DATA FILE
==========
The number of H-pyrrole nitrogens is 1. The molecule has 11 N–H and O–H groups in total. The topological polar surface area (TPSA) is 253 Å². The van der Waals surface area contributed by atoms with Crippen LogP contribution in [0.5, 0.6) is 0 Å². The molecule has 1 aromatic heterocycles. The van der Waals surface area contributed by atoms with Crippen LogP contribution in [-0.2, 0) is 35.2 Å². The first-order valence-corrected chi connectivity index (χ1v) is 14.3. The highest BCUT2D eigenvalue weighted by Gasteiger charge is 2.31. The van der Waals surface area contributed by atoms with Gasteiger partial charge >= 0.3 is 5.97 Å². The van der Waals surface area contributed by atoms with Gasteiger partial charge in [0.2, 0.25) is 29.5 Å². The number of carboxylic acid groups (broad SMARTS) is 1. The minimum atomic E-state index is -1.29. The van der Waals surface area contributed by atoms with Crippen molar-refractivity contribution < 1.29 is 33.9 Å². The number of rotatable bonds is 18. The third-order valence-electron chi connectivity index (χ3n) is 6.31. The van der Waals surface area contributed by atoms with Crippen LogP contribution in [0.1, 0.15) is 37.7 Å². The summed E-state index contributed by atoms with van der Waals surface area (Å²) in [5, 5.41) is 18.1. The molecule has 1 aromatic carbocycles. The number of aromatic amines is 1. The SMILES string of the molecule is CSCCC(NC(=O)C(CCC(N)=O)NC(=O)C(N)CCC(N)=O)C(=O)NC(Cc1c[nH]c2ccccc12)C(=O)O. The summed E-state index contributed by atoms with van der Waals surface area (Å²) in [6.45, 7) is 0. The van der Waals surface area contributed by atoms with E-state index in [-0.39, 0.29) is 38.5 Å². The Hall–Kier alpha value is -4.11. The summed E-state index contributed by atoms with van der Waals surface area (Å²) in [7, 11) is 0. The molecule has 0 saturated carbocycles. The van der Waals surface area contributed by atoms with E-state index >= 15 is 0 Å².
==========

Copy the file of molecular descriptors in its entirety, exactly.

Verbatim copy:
The number of H-pyrrole nitrogens is 1. The molecule has 11 N–H and O–H groups in total. The topological polar surface area (TPSA) is 253 Å². The van der Waals surface area contributed by atoms with Crippen LogP contribution in [0.5, 0.6) is 0 Å². The molecule has 1 aromatic heterocycles. The van der Waals surface area contributed by atoms with Crippen LogP contribution in [-0.2, 0) is 35.2 Å². The first-order valence-corrected chi connectivity index (χ1v) is 14.3. The highest BCUT2D eigenvalue weighted by Gasteiger charge is 2.31. The van der Waals surface area contributed by atoms with Gasteiger partial charge >= 0.3 is 5.97 Å². The van der Waals surface area contributed by atoms with Gasteiger partial charge in [0.2, 0.25) is 29.5 Å². The number of carboxylic acid groups (broad SMARTS) is 1. The minimum atomic E-state index is -1.29. The van der Waals surface area contributed by atoms with Crippen molar-refractivity contribution < 1.29 is 33.9 Å². The number of rotatable bonds is 18. The third-order valence-electron chi connectivity index (χ3n) is 6.31. The van der Waals surface area contributed by atoms with Crippen LogP contribution in [0.1, 0.15) is 37.7 Å². The summed E-state index contributed by atoms with van der Waals surface area (Å²) in [5, 5.41) is 18.1. The molecule has 1 aromatic carbocycles. The number of aromatic amines is 1. The SMILES string of the molecule is CSCCC(NC(=O)C(CCC(N)=O)NC(=O)C(N)CCC(N)=O)C(=O)NC(Cc1c[nH]c2ccccc12)C(=O)O. The summed E-state index contributed by atoms with van der Waals surface area (Å²) in [6.45, 7) is 0. The van der Waals surface area contributed by atoms with E-state index in [-0.39, 0.29) is 38.5 Å². The Hall–Kier alpha value is -4.11. The summed E-state index contributed by atoms with van der Waals surface area (Å²) in [7, 11) is 0. The molecule has 0 saturated carbocycles. The van der Waals surface area contributed by atoms with E-state index >= 15 is 0 Å².